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Expo ticket deals for early bird buys

LOCAL residents will be able to buy tickets for the 2010 Shanghai World Expo starting in July, the organizers said yesterday, promising there will be enough to go around.

Early birds will get a price break, as will those who buy multi-day packages or wait for special nighttime prices for the Expo, which runs from May 1 to October 31.

Corporations and organizations can begin to buy group tickets on March 27.

The organizers have appointed four major tickets agents in China: China Mobile, China Telecom, China Post and the Bank of Communications.

Those companies will announce details on ticket sales locations and provide online booking services to people around the world in the near future.

Visitors can buy tickets during the event at the entrances to the site, or through tickets offices and automated machines that will be located around Shanghai. Tickets will allow access to all Expo pavilions.

Regular tickets will cost 160 yuan (US$23.5) during the event while those for holidays and other peak periods will be 200 yuan.

Early birds who buy between March and the end of June can get discounts of 30 yuan on each type of ticket. There are two other bargain phases prior to the event offering lesser discounts.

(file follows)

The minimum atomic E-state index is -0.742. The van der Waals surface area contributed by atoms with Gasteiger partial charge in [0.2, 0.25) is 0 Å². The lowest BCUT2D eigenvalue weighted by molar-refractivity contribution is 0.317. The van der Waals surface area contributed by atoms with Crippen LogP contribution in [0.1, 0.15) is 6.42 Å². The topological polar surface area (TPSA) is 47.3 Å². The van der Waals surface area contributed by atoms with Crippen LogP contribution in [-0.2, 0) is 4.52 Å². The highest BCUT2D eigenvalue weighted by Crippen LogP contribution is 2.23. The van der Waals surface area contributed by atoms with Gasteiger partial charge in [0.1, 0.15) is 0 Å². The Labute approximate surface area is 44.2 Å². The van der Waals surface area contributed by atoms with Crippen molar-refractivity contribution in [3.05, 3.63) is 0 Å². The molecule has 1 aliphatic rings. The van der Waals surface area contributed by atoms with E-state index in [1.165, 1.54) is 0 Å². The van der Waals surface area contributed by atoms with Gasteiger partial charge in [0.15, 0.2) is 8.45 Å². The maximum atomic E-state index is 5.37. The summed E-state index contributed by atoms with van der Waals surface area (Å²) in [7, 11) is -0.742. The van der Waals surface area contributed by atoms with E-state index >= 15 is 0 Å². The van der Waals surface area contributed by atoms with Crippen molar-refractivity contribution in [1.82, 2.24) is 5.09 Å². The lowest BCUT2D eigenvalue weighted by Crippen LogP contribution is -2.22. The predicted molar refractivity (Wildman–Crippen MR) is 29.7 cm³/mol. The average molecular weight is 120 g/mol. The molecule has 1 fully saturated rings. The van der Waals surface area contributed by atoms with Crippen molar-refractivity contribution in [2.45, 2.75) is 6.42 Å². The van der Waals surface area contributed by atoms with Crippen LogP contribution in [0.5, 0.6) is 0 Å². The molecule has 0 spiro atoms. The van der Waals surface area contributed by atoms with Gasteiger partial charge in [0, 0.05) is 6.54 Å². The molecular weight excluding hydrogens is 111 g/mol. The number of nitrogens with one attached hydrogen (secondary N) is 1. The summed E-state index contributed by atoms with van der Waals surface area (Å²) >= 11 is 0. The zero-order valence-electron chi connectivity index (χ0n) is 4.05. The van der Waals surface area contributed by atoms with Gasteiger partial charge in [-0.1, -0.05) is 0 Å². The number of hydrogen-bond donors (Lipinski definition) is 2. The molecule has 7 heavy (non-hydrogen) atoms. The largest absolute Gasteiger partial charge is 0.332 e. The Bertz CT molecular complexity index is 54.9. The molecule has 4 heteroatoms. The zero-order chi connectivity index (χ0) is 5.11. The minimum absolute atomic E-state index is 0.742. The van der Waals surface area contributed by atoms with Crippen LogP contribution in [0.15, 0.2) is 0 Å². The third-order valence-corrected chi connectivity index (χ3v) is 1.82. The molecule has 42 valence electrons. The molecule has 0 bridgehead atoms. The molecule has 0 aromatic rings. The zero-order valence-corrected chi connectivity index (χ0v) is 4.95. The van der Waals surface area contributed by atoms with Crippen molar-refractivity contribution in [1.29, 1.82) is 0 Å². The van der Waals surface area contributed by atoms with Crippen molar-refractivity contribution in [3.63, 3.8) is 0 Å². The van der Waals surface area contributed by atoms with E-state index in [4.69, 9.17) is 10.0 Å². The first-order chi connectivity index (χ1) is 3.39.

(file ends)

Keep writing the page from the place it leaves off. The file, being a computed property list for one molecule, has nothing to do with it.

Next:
Night tickets, which will be sold daily starting from 5pm once the Expo begins, will cost 90 yuan.

A three-day ticket will cost 400 yuan and a seven-day ticket 900 yuan.

The Expo site will be open from 9am to midnight although exhibitors will operate only from 9:30am to 10:30pm.

Seniors, physically challenged people, students, children and military personnel will be eligible for discounts. Children less than 1.2 meters tall can visit the site free if accompanied by an adult.

Around 62 million tickets will be made available to the public.

Tickets will be sold separately for the opening ceremony on April 30 and the closing ceremony on October 31. Detailed plans will be announced later.

Income from ticket sales is expected to reach 6 billion yuan. The overall budget for the event totals 28.6 billion yuan.

Meanwhile yesterday, the visiting secretary general of the International Exhibitions Bureau expressed confidence in the city's preparations.

"I am pleased to see construction of the pavilions is progressing. It is progressing well, according to plan," Vicente Loscertales told Shanghai Mayor Han Zheng.

Organizers told a press conference yesterday they were optimistic that about 70 million visitors would come, despite the current gloomy world economy.

Zhong Yanqun, deputy director of the Expo National Organizing Committee, said 231 countries and international organizations have confirmed their participation as of Monday. She said market research showed about 95 percent of the 70 million visitors would be native Chinese, and the rest foreigners.

Despite the financial crisis, which started to affect China in the second half of last year, 5.26 million people from outside the Chinese mainland visited Shanghai in 2008, up 1.23 percent year on year.

The Expo is on track to be the largest fair of its kind since the first World's Fair (known as the Great Exhibition), the Expo's predecessor event, was held in London in 1851.

Zhu Yonglei, deputy director general of the Bureau of Shanghai World Expo Coordination, said no attendees have declined to come because of the global economic downturn.


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